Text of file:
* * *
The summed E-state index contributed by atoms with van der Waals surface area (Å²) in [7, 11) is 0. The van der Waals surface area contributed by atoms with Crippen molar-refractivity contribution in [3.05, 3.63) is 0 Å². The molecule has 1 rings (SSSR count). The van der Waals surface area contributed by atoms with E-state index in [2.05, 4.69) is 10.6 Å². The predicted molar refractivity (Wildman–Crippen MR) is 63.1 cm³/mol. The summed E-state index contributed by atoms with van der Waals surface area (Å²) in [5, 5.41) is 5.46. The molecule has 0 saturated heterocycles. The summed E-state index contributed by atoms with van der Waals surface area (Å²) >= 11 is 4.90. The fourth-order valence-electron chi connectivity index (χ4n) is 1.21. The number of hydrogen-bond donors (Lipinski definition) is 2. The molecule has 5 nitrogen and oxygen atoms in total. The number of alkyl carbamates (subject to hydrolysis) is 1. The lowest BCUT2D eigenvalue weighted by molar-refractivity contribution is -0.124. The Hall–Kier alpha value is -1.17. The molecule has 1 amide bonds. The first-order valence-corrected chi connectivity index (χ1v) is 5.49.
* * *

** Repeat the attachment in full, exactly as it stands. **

The summed E-state index contributed by atoms with van der Waals surface area (Å²) in [7, 11) is 0. The van der Waals surface area contributed by atoms with Crippen molar-refractivity contribution in [3.05, 3.63) is 0 Å². The molecule has 1 rings (SSSR count). The van der Waals surface area contributed by atoms with E-state index in [2.05, 4.69) is 10.6 Å². The predicted molar refractivity (Wildman–Crippen MR) is 63.1 cm³/mol. The summed E-state index contributed by atoms with van der Waals surface area (Å²) in [5, 5.41) is 5.46. The molecule has 0 saturated heterocycles. The summed E-state index contributed by atoms with van der Waals surface area (Å²) >= 11 is 4.90. The fourth-order valence-electron chi connectivity index (χ4n) is 1.21. The number of hydrogen-bond donors (Lipinski definition) is 2. The molecule has 5 nitrogen and oxygen atoms in total. The number of alkyl carbamates (subject to hydrolysis) is 1. The lowest BCUT2D eigenvalue weighted by molar-refractivity contribution is -0.124. The Hall–Kier alpha value is -1.17. The molecule has 1 amide bonds. The first-order valence-corrected chi connectivity index (χ1v) is 5.49.